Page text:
A stitch in time for Snowdonia?

  • Contributor information: CNP

Originally featured in our membership magazine, Viewpoint, John Harold from the Snowdonia Society talks about what the future holds for the National Park.

2017 marks the 50th anniversary of the Snowdonia Society’s founding, a milestone at which to pause for reflection. Our practical conservation work programme is stronger than ever, but our campaigning work continues to be needed.

A raft of devolved environmental legislation affecting the Welsh National Parks recently came into force. Like an iceberg, Wales is calving from the other UK nations. Has Wales set off in the right direction? The signs are hard to read.

Snowdon range from Llynnau Mymbyr, Sandra Starkey

The Environment (Wales) Act 2016 and the Well-Being of Future Generations Act 2015 embody some radical thinking and there is much to welcome. We must remember however that the approaches are untried and the language is of a kind beloved of policy makers for its flexibility of meaning.

Take, for example, Area Statements. These are specified in the Environment (Wales) Act 2016 as the building blocks of the new approach to natural resource management and the delivery of ‘well-being’. National Parks would make ideal blueprints for piloting such an approach but unfortunately it seems that Area Statements are to be based instead on clusters of local authorities. This could make translation between Area Statements and National Park plans a challenge.

An ‘ecosystem approach to sustainable management of natural resources’ could lead us to breathtaking sunlit uplands or it could be cover for an ‘anything goes’ version of business as usual. ‘Resilience’ is the new word for ‘biodiversity’, which in its time supplanted ‘wildlife’ and ‘nature’. At each step the language floats further from the meaning.

The formation of a unified environmental body – Natural Resources Wales – remains far from successful in integrating conflicting functions and finding any sort of voice on nature and landscape.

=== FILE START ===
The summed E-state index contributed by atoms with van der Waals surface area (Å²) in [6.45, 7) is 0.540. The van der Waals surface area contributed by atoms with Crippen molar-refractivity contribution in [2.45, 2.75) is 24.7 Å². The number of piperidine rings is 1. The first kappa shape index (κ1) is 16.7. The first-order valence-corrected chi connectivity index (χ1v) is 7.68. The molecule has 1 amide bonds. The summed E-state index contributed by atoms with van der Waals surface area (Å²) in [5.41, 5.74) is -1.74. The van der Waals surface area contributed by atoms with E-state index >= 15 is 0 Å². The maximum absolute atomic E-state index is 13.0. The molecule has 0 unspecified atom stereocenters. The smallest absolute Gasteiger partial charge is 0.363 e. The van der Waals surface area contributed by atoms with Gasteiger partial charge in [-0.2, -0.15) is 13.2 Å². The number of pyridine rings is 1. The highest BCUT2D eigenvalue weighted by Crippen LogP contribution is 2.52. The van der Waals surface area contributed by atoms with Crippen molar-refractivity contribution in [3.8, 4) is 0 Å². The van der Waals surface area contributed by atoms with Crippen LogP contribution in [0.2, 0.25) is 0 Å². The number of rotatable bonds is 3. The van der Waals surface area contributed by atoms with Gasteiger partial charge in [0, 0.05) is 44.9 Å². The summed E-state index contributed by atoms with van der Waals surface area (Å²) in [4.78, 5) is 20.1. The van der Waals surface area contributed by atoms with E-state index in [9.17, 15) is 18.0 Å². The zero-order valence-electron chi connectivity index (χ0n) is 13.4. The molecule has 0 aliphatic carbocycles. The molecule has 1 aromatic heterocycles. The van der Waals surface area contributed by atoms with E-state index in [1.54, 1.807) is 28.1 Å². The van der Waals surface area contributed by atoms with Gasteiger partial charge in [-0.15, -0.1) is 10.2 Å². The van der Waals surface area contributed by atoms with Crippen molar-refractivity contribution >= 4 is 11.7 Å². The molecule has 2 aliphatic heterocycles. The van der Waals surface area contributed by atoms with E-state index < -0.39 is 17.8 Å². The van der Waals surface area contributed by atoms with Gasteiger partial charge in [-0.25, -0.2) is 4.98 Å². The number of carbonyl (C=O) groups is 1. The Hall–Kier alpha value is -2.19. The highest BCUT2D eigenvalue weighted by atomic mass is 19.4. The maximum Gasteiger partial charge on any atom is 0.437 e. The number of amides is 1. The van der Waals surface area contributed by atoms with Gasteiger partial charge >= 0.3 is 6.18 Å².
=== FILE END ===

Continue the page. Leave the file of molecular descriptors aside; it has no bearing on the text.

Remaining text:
We learn that designated landscapes – our National Parks and Areas of Outstanding Natural Beauty (AONBs) – must be ‘factories of well-being’ and the language is imposing itself on the ideas underlying our outdoor NHS.

It would take a sage or a fool to predict the outcome of Welsh Government’s inscrutable Future Landscapes Wales programme review of National Parks and AONBs; a long-anticipated announcement is due any day. Will any attention be given to the recommendations from the Review of Designated Landscapes in Wales which preceded the Future Landscapes Wales review?

The view from Snowdon summit, SNPA

In 50 years much has changed for the Snowdonia Society and the context within which we work in Wales. But change for Snowdonia itself has been more glacial; a chipping off here, a little slippage there. Fifty years should be as nothing for Snowdonia. We need to remind those with influence that we have to get decisions right each and every time to achieve lasting protection of our most prized places.

Our greatest challenge right now is also our greatest opportunity. We need to show that unspoilt places are not an opportunity cost for frustrated developers. We need to celebrate that our National Parks are miracles in a crowded island, which grow in value each day they exist.

At that level the challenges are the same across the family of UK National Parks. We need to work together on the big picture and help shape the direction of travel as well as responding to local issues in their particular context. We look forward to working in partnership and meeting the challenges and opportunities in Snowdonia and all our National Parks in coming decades.

To find out more about the Snowdonia Society, visit their website.

Please note, the opinions expressed in all our blogs are of the author, and not endorsed by Campaign for National Parks. We are hosting blogs on a variety of subjects to provoke thought and discussion about National Parks.